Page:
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This week’s edition of Corporate highlights includes the issue of AIM notice 47 by the LSE, the FCA handing down a £27m fine to Rio Tinto plc for breaching Disclosure and Transparency Rules, potential changes to the Enterprise Act 2002 and findings of the Parker Review Committee on Board diversity.
The London Stock Exchange (LSE) has issued AIM Notice 47 which requires all AIM companies with securities admitted to trading on AIM to have a legal entity identifier (LEI) code. This is to ensure compliance with the obligations under the Markets in Financial Instrument Directive (MiFID II) and Market Abuse Regulation (MAR), which require market operators, such as the LSE, to collate LEI codes for each issuer with securities admitted to trading.
The LEI connects to key reference information that enables clear and unique identification of legal entities participating in financial transactions. An existing AIM company is required to register for an LEI by 30 November 2017. The AIM application form for the admission of new securities to trading to AIM has been amended to require an LEI.
See news story, LNB News 13/10/2017 69.
The Financial Conduct Authority (FCA) has fined Rio Tinto plc £27.4m for breaching Disclosure and Transparency Rules by failing to carry out an impairment test and to recognise an impairment loss on the value of mining assets it had acquired in its 2012 interim results. In the US, the company and two former executives face Securities and Exchange Commission (SEC) fraud charges. Both the US and UK actions relate to the Mozambique investment made by the mining firm in 2011. The FCA found that had Rio Tinto complied with its obligation to carry out the test, a material impairment would have been required to have been disclosed at the time of its 2012 half year financial reporting. Rio Tinto’s financial reporting was therefore inaccurate and misleading.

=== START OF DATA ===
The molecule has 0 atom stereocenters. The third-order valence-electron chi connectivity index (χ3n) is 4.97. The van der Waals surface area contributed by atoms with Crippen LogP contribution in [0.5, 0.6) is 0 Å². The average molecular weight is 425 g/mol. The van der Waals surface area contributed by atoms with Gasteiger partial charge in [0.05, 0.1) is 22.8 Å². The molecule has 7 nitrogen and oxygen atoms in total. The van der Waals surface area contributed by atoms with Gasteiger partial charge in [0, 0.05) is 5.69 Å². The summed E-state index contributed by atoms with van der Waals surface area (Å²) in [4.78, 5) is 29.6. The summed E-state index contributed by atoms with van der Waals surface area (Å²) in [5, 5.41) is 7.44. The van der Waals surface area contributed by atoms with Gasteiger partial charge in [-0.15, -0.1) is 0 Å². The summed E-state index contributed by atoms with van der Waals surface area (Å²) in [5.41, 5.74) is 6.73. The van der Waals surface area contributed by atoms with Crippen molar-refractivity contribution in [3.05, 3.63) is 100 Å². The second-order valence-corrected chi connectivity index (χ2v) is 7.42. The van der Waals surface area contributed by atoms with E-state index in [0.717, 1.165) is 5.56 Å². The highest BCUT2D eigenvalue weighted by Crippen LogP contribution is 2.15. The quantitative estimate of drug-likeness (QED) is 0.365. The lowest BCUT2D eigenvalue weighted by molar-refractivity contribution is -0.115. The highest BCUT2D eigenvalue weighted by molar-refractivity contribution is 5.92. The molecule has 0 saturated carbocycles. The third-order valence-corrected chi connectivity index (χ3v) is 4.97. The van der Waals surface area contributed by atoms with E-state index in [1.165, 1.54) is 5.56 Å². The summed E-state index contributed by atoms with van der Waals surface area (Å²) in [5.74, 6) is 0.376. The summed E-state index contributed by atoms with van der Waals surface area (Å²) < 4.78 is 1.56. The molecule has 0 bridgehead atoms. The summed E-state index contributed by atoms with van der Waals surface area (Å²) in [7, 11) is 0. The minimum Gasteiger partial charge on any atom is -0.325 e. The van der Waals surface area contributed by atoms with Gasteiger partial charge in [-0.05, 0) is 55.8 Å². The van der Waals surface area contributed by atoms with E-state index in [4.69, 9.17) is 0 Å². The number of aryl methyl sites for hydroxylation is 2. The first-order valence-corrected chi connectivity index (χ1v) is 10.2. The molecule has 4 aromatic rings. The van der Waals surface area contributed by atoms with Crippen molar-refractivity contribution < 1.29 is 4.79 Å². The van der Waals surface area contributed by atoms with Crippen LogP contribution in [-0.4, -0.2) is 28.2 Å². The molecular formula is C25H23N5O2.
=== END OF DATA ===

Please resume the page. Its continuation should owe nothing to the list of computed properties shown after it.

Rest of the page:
The SEC has also charged Rio Tinto and two former executives—chief executive Thomas Albanese and chief financial officer Guy Elliott—with fraud, saying the company and the executives failed to follow accounting standards and company policies to accurately value and record assets.
For further information, see LNB News 18/10/2017 100.
The government has proposed new powers to intervene in mergers which raise national security concerns, including those involving smaller businesses. There is a particular focus on companies which design or manufacture military and dual use products, and parts of the advanced technology sector. The government has further proposed measures it believes will allow for better scrutiny of transactions that may raise national security concerns. This may involve introducing a mandatory notification regime for foreign investment in areas involving national defence. The consultation is in two parts—the first part closes on 14 November 2017, the second part on 9 January 2018.
The government has proposed amending the Enterprise Act 2002 to lower the threshold whereby ministers can scrutinise investment to businesses with a UK turnover of over £1m and remove the requirement for a merger to increase a business’s share of supply of, or over, 25%. This part of the consultation closes on 14 November 2017. The second part to the consultation focuses on longer term reforms which would see enhanced scrutiny of transactions which may raise national security concerns, such as increasing the risk of espionage, sabotage, or the ability to exert inappropriate leverage.